Date of Award

5-2014

Level of Access

Campus-Only Dissertation

Degree Name

Doctor of Philosophy (PhD)

Department

Forest Resources

Advisor

Douglas J. Gardner

Second Committee Member

Yousoo Han

Third Committee Member

David J. Neivandt

Abstract

Recent years have seen a sharp increase in interest around the world regarding cellulose nanocomposites. The number of publications including research papers and patents on the preparation of nanocomposites containing cellulose nanofibers has dramatically increased. One of the major challenges in cellulose nanocomposite applications is the lack of compatibility with hydrophobic polymer matrices. Cellulose nanofibers cannot simply be added to the polymer melt in thermal compounding processes because of the potential for agglomeration.

To prevent cellulose nanofibrils from aggregating, and also to improve their dispersion in hydrophobic polymer matrices, modification of cellulose surfaces or use of a carrier system for cellulose nanofibrils is required. In this study, cellulose nanofiber suspensions were processed with novel carrier systems, using thermoplastic starch (TPS), functionalized TPS, polyvinyl alcohol (PVA) and poly-hydroxybutyrate (PHB) in an attempt to create compatibility between the cellulose nanofibril (CNF) suspension and hydrophobic polymer matrices including polyolefin matrices (polypropylene (PP), polyethylene (PE)) and a biodegradable polymer matrix (polylactic acid (PLA). Experimental cellulose nanocomposite process mixing using conventional thermoplastic processing techniques took place on a C.W. Brabender Prep Mixer® temperature controlled mixing head. Tensile, flexural and impact tests were used to evaluate the mechanical properties of the composites, and the composite densities were determined.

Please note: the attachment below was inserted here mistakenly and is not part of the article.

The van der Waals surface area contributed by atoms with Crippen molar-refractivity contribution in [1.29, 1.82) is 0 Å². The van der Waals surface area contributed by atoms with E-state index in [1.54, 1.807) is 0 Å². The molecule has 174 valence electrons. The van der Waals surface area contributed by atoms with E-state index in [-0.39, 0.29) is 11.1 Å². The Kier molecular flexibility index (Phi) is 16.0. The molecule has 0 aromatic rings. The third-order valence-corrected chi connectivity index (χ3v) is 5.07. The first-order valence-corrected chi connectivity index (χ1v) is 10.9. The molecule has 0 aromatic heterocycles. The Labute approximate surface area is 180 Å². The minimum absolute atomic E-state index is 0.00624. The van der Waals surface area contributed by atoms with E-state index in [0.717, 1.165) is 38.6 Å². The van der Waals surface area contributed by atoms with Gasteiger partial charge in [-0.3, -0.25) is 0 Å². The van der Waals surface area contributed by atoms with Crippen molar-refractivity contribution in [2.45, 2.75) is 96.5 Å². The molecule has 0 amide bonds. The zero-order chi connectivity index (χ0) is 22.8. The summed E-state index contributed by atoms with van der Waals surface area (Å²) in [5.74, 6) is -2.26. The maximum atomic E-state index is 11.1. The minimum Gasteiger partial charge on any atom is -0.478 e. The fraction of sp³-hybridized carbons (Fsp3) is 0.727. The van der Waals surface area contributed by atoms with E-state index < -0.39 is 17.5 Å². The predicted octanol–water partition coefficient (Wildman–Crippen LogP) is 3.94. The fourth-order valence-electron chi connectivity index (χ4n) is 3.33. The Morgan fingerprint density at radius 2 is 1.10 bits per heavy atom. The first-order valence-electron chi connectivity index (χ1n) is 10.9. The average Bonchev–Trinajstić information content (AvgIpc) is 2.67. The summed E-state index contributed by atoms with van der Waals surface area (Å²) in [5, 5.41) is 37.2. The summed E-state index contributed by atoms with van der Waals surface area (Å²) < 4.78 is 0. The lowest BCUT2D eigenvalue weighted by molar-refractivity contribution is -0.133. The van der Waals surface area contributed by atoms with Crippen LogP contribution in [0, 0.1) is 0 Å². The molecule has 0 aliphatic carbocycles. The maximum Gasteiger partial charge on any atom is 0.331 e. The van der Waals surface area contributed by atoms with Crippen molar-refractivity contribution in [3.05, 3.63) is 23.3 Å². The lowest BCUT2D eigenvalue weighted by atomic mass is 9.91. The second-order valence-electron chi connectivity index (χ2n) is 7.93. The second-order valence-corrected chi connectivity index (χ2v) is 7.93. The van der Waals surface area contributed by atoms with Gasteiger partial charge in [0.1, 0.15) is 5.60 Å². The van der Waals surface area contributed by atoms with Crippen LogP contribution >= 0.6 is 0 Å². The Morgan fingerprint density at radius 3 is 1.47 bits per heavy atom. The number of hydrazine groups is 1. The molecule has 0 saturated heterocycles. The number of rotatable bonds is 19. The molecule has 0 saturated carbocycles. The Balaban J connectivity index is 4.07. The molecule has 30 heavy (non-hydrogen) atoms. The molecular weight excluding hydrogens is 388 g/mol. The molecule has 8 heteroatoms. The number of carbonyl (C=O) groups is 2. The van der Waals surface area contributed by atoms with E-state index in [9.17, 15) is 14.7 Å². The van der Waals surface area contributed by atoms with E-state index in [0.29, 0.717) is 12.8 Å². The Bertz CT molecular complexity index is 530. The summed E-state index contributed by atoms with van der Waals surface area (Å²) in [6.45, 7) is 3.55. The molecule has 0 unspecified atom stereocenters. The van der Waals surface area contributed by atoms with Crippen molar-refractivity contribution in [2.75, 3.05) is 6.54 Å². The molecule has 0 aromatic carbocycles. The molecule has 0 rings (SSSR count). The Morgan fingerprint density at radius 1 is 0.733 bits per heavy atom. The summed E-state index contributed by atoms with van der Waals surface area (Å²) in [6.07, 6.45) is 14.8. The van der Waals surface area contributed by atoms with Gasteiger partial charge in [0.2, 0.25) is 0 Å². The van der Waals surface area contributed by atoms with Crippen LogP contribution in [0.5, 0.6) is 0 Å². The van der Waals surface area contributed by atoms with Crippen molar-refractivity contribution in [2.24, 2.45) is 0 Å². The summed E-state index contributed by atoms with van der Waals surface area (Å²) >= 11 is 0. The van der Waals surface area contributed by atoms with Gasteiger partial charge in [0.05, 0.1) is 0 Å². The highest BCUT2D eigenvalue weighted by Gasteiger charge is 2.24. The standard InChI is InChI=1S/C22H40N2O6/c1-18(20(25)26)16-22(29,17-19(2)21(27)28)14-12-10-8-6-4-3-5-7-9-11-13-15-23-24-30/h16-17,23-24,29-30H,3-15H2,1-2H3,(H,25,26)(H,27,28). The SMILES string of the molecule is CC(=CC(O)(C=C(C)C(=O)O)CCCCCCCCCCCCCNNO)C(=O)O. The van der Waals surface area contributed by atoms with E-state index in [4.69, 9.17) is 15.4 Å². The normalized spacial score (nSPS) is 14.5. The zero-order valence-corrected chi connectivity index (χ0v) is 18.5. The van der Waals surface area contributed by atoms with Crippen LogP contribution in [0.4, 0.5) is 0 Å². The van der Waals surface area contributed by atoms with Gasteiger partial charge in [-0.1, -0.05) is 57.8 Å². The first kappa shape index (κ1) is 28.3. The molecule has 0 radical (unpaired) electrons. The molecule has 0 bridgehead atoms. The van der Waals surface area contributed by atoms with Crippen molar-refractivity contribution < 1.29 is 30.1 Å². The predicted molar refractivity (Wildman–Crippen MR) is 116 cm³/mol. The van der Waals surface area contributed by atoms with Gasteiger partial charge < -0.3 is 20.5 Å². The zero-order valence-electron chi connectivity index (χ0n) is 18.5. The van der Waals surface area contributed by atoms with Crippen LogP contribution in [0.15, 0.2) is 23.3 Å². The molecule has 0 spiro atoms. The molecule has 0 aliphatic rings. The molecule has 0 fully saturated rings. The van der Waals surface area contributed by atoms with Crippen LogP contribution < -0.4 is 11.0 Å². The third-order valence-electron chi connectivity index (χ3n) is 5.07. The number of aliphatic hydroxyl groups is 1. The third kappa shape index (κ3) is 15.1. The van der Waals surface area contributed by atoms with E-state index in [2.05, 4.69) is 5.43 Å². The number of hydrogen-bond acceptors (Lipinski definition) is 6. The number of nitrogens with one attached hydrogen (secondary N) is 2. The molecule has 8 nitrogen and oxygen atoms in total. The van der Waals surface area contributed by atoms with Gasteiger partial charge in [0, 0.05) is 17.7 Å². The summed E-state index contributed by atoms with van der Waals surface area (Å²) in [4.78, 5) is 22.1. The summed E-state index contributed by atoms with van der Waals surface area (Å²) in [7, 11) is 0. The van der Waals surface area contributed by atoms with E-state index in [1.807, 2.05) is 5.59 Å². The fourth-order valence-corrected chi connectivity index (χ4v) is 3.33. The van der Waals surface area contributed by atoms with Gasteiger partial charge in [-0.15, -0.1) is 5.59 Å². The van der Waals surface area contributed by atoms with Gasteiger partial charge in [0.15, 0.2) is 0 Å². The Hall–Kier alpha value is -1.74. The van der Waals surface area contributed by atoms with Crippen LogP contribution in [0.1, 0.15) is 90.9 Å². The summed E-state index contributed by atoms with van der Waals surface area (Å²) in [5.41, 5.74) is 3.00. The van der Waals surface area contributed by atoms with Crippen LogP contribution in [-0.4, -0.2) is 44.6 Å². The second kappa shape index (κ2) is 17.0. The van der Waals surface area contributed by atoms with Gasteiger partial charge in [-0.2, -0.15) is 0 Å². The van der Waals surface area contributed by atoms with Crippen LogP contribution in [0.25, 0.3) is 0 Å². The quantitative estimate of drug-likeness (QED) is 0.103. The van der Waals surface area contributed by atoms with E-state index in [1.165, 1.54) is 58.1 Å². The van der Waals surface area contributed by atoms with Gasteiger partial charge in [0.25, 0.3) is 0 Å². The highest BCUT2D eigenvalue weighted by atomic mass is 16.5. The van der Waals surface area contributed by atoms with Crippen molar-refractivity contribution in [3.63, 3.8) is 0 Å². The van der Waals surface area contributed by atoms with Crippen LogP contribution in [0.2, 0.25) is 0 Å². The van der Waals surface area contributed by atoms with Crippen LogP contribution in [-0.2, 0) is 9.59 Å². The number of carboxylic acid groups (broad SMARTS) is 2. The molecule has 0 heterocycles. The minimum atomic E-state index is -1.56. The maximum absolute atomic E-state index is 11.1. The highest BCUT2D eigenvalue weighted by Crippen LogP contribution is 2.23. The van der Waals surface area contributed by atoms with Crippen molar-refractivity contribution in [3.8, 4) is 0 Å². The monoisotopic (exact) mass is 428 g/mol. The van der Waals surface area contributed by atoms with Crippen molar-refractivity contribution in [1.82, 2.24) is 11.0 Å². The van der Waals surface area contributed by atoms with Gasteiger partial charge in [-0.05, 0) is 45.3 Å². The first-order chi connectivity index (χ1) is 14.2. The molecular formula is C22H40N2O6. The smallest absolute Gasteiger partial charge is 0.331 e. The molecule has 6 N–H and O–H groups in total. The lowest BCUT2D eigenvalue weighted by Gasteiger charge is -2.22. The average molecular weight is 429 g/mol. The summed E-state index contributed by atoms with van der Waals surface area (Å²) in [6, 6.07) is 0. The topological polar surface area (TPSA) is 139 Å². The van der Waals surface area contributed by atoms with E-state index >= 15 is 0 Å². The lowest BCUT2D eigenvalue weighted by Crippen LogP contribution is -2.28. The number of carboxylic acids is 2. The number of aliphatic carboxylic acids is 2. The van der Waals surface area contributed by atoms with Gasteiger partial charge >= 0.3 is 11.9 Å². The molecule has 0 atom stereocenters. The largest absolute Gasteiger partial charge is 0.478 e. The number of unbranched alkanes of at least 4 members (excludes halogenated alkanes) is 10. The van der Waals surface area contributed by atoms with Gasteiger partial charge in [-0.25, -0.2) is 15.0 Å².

Results indicate that CNF with carrier system-filled composites showed comparable or lower mechanical properties compared to control samples without the addition of compatibilizers. Several analytical tools were used to screen the composite materials including: scanning electron microscopy (SEM), thermogravimetric analysis (TGA), differential scanning calorimetry (DSC) and cone and plate rheometry to determine rheological behavior including shear rate and viscosity. It is believed that this research provides insight into potential applications of CNF-filled hydrophobic polymers. Possible applications for the composites studied in this research are packaging materials, construction materials and auto parts for interior applications.

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